The Iraqi Allawi government closed Al Jazeera's Iraq office on 7 August 2004, calling the network responsible for a negative image of Iraq and charging it with fueling anti-Coalition hostilities. Al Jazeera spokesman Jihad Ballout said, "It's regrettable and we believe it's not justifiable. This latest decision runs contrary to all the promises made by Iraqi authorities concerning freedom of expression and freedom of the press," and Al Jazeera vowed to continue reporting from inside Iraq. Photographs showed United States and Iraqi military personnel closing the office. The initial one-month shutdown was extended indefinitely in September 2004 and the offices were sealed, drawing condemnation from international journalists.
In April 2013, Iraq banned Al Jazeera and nine other TV channels for "sectarian bias". In a statement, the Iraqi Communication and Media Commission said that the satellite channels had "exaggerated things, given misinformation and called for breaking the law and attacking Iraqi security forces". The commission noted a "sectarian tone" in the TV coverage and "undisciplined media messages exceeded all reasonable limits", threatening to "jeopardize the democratic process".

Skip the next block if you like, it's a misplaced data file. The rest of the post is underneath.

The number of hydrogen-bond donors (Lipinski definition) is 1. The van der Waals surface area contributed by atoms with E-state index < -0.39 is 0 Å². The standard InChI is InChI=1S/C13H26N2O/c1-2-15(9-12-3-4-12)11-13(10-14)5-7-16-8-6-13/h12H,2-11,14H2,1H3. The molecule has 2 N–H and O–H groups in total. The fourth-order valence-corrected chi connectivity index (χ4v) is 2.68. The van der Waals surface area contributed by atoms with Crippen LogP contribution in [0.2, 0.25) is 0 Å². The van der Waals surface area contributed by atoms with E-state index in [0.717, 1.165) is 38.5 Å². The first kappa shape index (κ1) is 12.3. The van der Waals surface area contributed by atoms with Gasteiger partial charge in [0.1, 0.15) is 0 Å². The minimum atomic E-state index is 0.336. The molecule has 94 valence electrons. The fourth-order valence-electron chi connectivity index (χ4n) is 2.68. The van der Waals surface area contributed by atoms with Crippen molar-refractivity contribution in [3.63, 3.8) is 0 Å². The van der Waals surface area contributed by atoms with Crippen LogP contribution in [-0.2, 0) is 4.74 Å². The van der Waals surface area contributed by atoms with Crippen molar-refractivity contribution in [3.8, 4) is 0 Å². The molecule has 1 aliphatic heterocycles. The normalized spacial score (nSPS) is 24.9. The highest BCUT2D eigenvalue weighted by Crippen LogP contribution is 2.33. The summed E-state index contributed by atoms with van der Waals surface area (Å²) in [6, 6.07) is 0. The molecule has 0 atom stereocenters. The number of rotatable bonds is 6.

Al Jazeera TV covered welcome-home festivities for Samir Kuntar, a Lebanese terrorist imprisoned in Israel for killing several people in a Palestine Liberation Front raid from Lebanon into that country, on 19 July 2008. On the program, Al Jazeera Beirut office head Ghassan bin Jiddo called Kuntar a "pan-Arab hero" and organized a birthday party for him. Israel's Government Press Office (GPO) announced a boycott of the channel, including a refusal by Israeli officials to be interviewed and a ban of its correspondents entering government offices in Jerusalem. Several days later, Al Jazeera director-general Wadah Khanfar issued a letter admitting that the program violated the channel's code of ethics and saying that he ordered its programming director to take steps to ensure that such an incident would not recur.